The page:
Source: Peter Robinson - Car and Driver
Chevrolet’s marketing gang would love nothing more than to acquire bragging rights to this heroic sports sedan. Too bad, because while GM’s Australian outpost is celebrating the arrival of the new Holden Commodore VE, the bow-tie division near Detroit must cool its heels for a few more years. The Commodore has vast implications for GM globally. It’s the first production car based on the corporation’s rear-drive architecture that has been developed by Holden in Australia and is scheduled to be adopted across the GM board under the Zeta name.
Zeta is the platform that will underpin a raft of future Chevrolet, Pontiac, and Buick models, including the recently approved next-generation Camaro coupe and convertible (due in late 2008 or early 2009) and possibly even a rear-wheel-drive Impala by the end of the decade. GM also confirmed that the upcoming Camaro will be built in Canada at the plant that builds the Buick LaCrosse and Pontiac Grand Prix.
In Australia, the Commodore VE lineup starts at about $26,500 U.S. for a 241-hp, 3.6-liter V-6 sedan with a four-speed automatic. All Commodores share handsome yet aggressive styling, with bulging front-wheel arches that are more prominent than an M5’s. Mike Simcoe, the former design director for the Holden brand, established the Commodore’s striking proportions early on by stretching the previous-generation Commodore’s wheelbase 5.0 inches to 114.8 and trimming the overhangs.
It’s the $34,000 VE SS and $39,500 VE SSV that captured our attention and instantly rendered the Chevrolet Impala SS even more obsolete. Power comes from the Gen IV 6.0-liter V-8 making 362 horsepower and mated to a six-speed automatic or manual transmission. Weight distribution comes in at a balanced 50/50. The platform gets a strut-type front suspension and a multilink rear similar to the setup on the Cadillac CTS and STS. If the Pontiac GTO (based on the previous Commodore architecture) was vaguely raw, the new SS delivers true refinement in a package that is poised, responsive, incredibly stable, and quick. We expect the quarter-mile to fall in about 13.8 seconds and a 0-to-60 sprint to take a tad over five flat.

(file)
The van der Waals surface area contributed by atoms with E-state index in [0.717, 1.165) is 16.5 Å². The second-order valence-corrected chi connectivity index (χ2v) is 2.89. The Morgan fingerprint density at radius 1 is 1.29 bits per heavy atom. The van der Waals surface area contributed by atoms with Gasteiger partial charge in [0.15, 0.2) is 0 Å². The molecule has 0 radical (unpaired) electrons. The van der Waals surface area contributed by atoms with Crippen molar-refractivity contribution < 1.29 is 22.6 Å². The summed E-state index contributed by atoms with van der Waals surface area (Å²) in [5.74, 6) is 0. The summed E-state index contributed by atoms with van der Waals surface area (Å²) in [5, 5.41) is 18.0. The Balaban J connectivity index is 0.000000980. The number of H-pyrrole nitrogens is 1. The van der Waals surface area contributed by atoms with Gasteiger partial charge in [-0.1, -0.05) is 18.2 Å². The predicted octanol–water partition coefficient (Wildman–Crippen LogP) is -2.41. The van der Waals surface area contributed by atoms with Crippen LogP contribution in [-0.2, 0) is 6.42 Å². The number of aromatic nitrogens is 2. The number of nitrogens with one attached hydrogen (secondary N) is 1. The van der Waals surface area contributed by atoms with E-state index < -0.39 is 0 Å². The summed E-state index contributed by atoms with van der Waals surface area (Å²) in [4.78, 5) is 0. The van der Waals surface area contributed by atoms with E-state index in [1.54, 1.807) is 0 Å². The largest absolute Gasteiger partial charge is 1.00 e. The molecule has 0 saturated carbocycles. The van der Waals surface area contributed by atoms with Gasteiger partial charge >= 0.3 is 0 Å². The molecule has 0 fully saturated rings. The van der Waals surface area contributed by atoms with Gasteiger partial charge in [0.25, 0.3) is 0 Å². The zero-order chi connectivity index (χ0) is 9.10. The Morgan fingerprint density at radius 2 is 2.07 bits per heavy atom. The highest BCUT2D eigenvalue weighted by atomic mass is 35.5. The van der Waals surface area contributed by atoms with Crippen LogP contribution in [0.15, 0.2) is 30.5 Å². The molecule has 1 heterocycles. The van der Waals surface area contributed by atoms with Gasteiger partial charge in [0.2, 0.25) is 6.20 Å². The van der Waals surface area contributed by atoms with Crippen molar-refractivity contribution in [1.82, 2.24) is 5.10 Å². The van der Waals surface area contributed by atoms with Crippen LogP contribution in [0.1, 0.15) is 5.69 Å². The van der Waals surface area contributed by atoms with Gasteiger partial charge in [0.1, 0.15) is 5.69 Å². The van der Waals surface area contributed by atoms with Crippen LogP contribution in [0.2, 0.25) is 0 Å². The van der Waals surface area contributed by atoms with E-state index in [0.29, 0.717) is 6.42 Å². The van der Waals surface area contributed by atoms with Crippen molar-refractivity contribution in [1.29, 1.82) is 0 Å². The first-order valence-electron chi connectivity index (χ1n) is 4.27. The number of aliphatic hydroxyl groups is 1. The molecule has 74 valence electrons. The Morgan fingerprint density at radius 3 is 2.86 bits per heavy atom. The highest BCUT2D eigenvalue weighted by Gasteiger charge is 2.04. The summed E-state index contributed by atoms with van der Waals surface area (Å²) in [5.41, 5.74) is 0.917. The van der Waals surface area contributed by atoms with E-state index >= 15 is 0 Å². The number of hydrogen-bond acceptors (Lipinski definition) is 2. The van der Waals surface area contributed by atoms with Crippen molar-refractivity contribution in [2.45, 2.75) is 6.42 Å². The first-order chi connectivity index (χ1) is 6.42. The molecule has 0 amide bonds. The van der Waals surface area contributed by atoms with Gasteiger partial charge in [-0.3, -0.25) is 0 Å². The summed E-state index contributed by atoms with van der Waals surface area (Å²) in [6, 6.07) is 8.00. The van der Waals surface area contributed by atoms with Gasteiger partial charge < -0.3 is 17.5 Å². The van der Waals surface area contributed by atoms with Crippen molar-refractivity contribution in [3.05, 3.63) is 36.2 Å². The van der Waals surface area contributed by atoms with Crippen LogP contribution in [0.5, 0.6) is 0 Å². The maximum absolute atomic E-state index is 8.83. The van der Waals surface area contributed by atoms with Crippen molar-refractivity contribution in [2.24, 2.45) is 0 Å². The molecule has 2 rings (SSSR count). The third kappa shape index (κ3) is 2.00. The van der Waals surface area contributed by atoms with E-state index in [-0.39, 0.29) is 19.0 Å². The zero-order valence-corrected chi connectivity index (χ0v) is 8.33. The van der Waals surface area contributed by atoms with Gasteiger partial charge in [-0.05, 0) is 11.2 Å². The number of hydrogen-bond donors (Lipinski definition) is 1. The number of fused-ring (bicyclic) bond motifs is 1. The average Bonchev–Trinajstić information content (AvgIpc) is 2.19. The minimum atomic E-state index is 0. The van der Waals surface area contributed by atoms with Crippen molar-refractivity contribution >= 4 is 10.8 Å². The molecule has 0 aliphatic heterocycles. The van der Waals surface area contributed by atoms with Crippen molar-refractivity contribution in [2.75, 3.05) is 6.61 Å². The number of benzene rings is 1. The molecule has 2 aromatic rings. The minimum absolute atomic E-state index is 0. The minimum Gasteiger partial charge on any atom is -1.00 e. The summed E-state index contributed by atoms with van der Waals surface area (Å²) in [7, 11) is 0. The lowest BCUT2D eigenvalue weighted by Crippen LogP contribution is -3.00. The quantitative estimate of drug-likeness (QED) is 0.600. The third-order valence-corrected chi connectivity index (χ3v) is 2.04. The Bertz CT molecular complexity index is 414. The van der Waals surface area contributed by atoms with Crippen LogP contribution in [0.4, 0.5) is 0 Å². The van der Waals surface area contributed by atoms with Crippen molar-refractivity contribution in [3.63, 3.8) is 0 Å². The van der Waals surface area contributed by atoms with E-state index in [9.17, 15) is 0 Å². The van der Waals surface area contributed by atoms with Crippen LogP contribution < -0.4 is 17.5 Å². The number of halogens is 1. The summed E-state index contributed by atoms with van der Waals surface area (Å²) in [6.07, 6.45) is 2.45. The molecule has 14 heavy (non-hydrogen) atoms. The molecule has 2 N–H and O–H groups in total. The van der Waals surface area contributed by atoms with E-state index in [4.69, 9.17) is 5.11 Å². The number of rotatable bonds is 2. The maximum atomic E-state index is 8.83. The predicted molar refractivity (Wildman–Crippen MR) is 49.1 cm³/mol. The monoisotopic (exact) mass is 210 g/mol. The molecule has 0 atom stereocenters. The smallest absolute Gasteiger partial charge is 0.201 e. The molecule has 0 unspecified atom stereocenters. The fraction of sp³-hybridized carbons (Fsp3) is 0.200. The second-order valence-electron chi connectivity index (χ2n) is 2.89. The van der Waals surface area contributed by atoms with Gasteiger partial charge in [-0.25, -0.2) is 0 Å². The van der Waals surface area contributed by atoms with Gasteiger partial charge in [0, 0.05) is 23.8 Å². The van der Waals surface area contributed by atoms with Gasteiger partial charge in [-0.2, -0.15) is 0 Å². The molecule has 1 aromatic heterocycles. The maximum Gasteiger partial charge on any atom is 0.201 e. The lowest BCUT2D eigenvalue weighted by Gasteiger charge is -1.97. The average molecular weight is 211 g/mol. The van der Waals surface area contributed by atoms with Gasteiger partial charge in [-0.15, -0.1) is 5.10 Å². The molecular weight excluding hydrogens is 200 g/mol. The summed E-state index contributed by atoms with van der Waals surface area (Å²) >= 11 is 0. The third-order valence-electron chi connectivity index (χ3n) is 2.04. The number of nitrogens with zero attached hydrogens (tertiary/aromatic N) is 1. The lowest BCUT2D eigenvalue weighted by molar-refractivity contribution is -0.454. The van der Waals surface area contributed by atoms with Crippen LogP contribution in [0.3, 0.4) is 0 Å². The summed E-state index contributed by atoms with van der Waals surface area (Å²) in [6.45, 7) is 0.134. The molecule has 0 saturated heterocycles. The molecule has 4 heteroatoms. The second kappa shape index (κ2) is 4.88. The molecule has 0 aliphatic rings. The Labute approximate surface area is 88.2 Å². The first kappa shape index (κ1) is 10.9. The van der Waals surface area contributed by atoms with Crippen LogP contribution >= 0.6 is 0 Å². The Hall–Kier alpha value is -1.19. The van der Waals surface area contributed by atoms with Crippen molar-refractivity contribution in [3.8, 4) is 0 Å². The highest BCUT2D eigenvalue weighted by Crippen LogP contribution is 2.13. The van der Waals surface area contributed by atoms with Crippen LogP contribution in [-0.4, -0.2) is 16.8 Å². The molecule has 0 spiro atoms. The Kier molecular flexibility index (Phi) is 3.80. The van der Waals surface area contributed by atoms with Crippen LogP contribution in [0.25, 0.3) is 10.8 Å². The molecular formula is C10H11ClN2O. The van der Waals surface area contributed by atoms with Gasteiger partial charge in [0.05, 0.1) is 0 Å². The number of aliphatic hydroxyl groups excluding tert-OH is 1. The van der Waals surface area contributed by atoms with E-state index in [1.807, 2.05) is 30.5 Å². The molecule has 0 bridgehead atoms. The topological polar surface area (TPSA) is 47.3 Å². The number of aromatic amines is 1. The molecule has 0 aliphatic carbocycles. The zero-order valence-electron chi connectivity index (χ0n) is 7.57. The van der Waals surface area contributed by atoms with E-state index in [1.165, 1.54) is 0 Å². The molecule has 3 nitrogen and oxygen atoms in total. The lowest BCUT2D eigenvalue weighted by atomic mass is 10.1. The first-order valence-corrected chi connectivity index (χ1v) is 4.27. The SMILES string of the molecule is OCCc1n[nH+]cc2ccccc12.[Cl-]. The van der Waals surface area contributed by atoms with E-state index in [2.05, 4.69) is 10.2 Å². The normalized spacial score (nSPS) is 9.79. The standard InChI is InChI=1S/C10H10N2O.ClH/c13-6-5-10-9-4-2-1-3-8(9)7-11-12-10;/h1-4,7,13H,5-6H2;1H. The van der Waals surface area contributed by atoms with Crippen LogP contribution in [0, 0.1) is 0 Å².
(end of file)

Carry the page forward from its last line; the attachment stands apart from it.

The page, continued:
Steering responses are crisp and consistent, light but communicative; the grip from the specially developed 19-inch Bridgestone tires is inspired. The confidence-boosting handling is nearly neutral, and the ride is firm, with enough compliance to soak up irregular Australian blacktop. The cabin is modern, and the seats are supportive.
Rebadged as a Chevrolet, the hot Commodore would make one brilliant Impala SS. Driving expectations for the upcoming Camaro just went to the redline.
Vehicle type: front-engine, rear-wheel-drive, 5-passenger, 4-door sedan
Base price (Australia): $34,000–$39,500
Engine type: pushrod 16-valve V-8, aluminum block and heads, port fuel injection
Displacement: 364 cu in, 5967cc
Power (SAE net): 362 bhp @ 5700 rpm
Transmissions: 6-speed automatic, 6-speed manual
Wheelbase: 114.8 in
Length/width/height: 192.7/74.8/58.1 in
Curb weight: 3900 lb
Performance ratings (mfr’s est):
Zero to 62 mph: 5.4 sec
Top speed (governor limited): 155 mph
Projected fuel economy (mfr’s est):
EPA city driving: 15 mpg
EPA highway driving: 24 mpg